Why Braces?

Braces are applied to teeth for various reasons, including poorly aligned jaws, crooked, crowded and missing teeth, or a bad bite (also called malocclusion).

Various things can cause teeth to become crooked or jaw misalignment, including thumb-sucking or a traumatic injury. Some conditions are inherited.

Children among the ages of 7 and 14 are typical candidates for braces because their facial structures are still developing. Adult braces usually entail additional procedures because their faces have already fully developed.

 

Orthodontics is a field of dentistry that will manage corrections involving jaw and teeth alignment. An orthodontist is a specialist who diagnoses and applies braces.

 

Braces employ the use of wires and are usually one of three types:

 

• Old-fashioned, conventional braces, which employ the use of metal strips, or bands.

• Ceramic or just plain clear brackets that are cemented or bonded to teeth.

• Brackets that attach to the back teeth (also called "lingual" braces).

 

 

Procedures

Orthodontic procedures, also called "orthodontia," are complex processes.

In most cases, an orthodontist will need to make a plaster cast of the individuals teeth and perform full X-rays of the head and mouth.

After orthodontic appliances are placed, they need to be adjusted from time to time to ensure that they continue to move the teeth into their correct position.

Retainers are used following braces to ensure that teeth remain in position.

Aesthetic and Comfort Issues

Advances in technology have vastly improved appearance issues with orthodontia.

Braces today are made from extremely lightweight and natural-colored materials. The materials that braces attach to-brackets-are bonded to the surfaces of teeth but can be later removed.

People can expect to wear braces for about two years-less or more in some cases. Adults are usually required to wear braces for longer periods of time.

Because orthodontic appliances need to be adjusted from time to time to ensure they continue to move the teeth into their correct position, they can create pressure on the teeth and jaws. This mild discomfort usually subsides following each orthodontia adjustment.

Hygiene Issues

People who wear braces must be diligent in ensuring that food particles and other debris do not get trapped in the network of brackets and wires. In addition, brackets can leave stains on enamel if the areas surrounding are not cleaned on a daily basis.

Daily oral hygiene such as brushing, flossing and rinsing are a necessity. Some people with orthodontic appliances can benefit from using water picks, which emit small pressurized bursts of water that can effectively rinse away such debris.

Another caveat: Braces and sticky foods do not mix. Crunchy snacks and chewy substances should be avoided at all costs because they can cause orthodontia to be loosened or damaged.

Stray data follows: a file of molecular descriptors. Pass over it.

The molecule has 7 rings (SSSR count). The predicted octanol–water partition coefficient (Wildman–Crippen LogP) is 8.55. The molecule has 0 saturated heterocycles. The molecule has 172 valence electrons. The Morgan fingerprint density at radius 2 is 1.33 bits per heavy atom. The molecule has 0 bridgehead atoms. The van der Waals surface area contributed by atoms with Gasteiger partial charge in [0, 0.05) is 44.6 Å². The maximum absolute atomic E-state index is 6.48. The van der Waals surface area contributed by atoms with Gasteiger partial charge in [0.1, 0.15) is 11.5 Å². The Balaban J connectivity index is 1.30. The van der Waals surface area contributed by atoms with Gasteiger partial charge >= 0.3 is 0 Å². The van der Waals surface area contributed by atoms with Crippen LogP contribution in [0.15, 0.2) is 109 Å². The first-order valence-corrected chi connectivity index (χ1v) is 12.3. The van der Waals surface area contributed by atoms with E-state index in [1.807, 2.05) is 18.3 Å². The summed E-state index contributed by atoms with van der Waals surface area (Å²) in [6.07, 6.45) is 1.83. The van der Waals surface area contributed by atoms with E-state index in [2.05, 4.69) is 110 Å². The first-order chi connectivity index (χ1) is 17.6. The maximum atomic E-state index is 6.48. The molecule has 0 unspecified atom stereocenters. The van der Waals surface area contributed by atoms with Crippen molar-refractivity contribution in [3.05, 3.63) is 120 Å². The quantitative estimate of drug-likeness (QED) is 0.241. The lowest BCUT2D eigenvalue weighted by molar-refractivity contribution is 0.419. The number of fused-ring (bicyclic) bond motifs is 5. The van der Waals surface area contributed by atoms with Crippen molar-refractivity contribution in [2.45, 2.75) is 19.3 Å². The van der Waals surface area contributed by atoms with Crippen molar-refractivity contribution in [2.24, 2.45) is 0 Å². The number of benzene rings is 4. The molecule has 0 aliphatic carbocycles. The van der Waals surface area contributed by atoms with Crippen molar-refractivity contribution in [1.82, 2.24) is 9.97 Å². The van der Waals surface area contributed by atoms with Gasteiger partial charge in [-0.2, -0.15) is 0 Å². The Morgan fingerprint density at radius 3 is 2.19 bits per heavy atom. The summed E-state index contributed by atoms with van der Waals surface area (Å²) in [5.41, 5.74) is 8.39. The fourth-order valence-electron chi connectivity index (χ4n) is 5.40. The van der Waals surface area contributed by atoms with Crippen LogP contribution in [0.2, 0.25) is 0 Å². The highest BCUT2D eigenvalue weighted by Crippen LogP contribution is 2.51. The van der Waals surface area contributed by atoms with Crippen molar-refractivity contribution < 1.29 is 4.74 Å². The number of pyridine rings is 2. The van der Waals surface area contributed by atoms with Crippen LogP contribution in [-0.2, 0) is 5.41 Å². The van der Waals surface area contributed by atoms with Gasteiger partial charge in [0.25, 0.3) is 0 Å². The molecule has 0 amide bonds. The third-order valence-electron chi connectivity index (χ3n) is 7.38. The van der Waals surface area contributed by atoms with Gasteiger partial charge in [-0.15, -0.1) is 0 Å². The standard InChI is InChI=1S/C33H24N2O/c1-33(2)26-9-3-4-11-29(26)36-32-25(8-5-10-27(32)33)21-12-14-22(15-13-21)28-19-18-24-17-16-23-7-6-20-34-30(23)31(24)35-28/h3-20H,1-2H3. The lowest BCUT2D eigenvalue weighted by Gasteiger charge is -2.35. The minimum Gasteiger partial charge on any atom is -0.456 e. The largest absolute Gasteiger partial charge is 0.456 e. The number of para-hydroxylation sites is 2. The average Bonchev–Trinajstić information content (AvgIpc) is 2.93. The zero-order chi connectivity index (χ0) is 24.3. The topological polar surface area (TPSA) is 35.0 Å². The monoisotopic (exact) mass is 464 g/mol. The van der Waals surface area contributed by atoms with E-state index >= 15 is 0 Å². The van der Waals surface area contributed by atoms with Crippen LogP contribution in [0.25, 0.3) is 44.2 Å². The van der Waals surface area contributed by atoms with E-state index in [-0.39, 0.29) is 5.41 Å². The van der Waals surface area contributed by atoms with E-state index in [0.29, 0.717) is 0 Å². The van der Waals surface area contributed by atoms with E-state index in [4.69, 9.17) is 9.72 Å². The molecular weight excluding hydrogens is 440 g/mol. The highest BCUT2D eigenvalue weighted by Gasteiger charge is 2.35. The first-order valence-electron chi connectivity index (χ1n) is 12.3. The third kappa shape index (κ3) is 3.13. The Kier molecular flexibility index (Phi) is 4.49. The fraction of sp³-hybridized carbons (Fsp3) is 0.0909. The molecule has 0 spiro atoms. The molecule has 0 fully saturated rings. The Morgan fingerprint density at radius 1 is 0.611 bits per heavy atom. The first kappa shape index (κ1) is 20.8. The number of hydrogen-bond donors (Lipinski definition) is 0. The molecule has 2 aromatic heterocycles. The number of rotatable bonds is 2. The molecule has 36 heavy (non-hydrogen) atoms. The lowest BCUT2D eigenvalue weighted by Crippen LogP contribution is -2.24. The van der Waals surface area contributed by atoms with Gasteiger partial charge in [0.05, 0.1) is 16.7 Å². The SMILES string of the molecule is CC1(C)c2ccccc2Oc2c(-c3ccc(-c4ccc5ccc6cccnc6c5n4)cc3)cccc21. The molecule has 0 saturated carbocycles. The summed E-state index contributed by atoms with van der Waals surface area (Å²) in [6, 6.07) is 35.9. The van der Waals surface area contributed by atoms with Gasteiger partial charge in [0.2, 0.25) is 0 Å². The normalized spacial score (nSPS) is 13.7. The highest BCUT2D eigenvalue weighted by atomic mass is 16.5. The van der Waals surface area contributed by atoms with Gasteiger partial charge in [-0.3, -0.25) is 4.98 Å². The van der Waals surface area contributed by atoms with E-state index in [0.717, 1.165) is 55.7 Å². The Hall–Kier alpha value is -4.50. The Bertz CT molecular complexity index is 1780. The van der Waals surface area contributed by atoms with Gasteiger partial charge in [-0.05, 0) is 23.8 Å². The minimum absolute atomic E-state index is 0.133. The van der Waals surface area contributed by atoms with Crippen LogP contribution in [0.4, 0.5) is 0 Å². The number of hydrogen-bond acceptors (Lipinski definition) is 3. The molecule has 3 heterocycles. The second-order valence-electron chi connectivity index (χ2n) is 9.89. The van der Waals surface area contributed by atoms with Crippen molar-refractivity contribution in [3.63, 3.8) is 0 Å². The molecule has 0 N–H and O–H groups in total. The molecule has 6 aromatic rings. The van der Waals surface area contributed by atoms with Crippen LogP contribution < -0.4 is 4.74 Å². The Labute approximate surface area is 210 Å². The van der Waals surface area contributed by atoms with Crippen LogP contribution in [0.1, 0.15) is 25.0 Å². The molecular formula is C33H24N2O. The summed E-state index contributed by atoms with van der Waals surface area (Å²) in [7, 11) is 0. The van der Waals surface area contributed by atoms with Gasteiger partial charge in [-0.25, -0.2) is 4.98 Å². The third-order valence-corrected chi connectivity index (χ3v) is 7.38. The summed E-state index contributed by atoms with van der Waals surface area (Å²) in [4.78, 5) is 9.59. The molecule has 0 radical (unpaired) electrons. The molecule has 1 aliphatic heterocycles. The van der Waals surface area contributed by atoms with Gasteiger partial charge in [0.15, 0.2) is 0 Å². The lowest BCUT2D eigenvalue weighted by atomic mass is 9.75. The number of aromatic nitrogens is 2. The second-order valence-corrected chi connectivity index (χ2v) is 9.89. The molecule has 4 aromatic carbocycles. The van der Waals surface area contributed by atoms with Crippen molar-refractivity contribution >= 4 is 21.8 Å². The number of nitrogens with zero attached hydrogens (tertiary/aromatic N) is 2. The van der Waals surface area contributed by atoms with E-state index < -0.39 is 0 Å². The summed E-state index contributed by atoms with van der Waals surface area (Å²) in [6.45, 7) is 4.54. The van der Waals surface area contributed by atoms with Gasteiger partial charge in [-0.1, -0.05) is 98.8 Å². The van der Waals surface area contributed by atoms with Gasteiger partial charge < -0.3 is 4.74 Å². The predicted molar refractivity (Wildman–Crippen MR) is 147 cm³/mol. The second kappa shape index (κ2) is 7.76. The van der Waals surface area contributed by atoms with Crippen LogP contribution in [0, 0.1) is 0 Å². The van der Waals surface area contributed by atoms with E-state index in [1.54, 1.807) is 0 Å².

Teeth Whitening

Whitening procedures have effectively restored the smile of people with stained, dull, or discolored teeth.

The darker tissue of your teeth, the dentin, can become exposed as the outer layer of enamel is worn away by the effects of aging or things like caffeine and tobacco.

Food particles are naturally attracted to a tooth's enamel by a certain protein. Products like coffee, tea, berries,  and soy sauce are notorious for staining teeth. Over time, teeth actually become more absorbent and vulnerable to staining from food and other substances.

One type of stain—caused by traumatic injuries, medications and fluorosis—actually begins inside the tooth; brushing and flossing don’t help. Another type of stain—one that can be more easily attacked by brushing, flossing and rinsing—is caused by external factors such as foods.

 

More and more people today are choosing tooth-whitening procedures to reverse the effects of aging and abuse from food and tobacco stains.

Some commercially available "whitening toothpastes" can be somewhat effective at removing stains and making teeth a few shades brighter. However, many of these products have abrasive substances that can actually wear away your tooth's enamel.

Whitening agents actually change the color of your teeth, but only are effective on certain types of stains. For example, bleaching agents have a difficult time removing brownish or grayish stains. These products also are not as effective on pitted or badly discolored teeth, or on restorations such as crowns, bridges, bonding and tooth-colored fillings (porcelain veneers or dental bonding may be more appropriate in this case).

 

Professional whitening performed by our office is considered to be the most effective and safest method; done properly, tooth whitening can last as long as five years. Over-the-counter whitening systems are somewhat effective as long as they are monitored and directions are followed closely.

Space Maintainers

Space maintainers are incredibly helpful devices that can aid in the normal growth of teeth  following premature tooth loss, injury or other problems.

These devices can help ensure that proper spaces are maintained to allow future permanent teeth to erupt.

If your child loses a baby tooth early through decay or injury, his or her other teeth could shift and begin to fill the vacant space. When your child's permanent teeth emerge, there is not enough room for them. The result is crooked or crowded teeth and difficulties with chewing or speaking.

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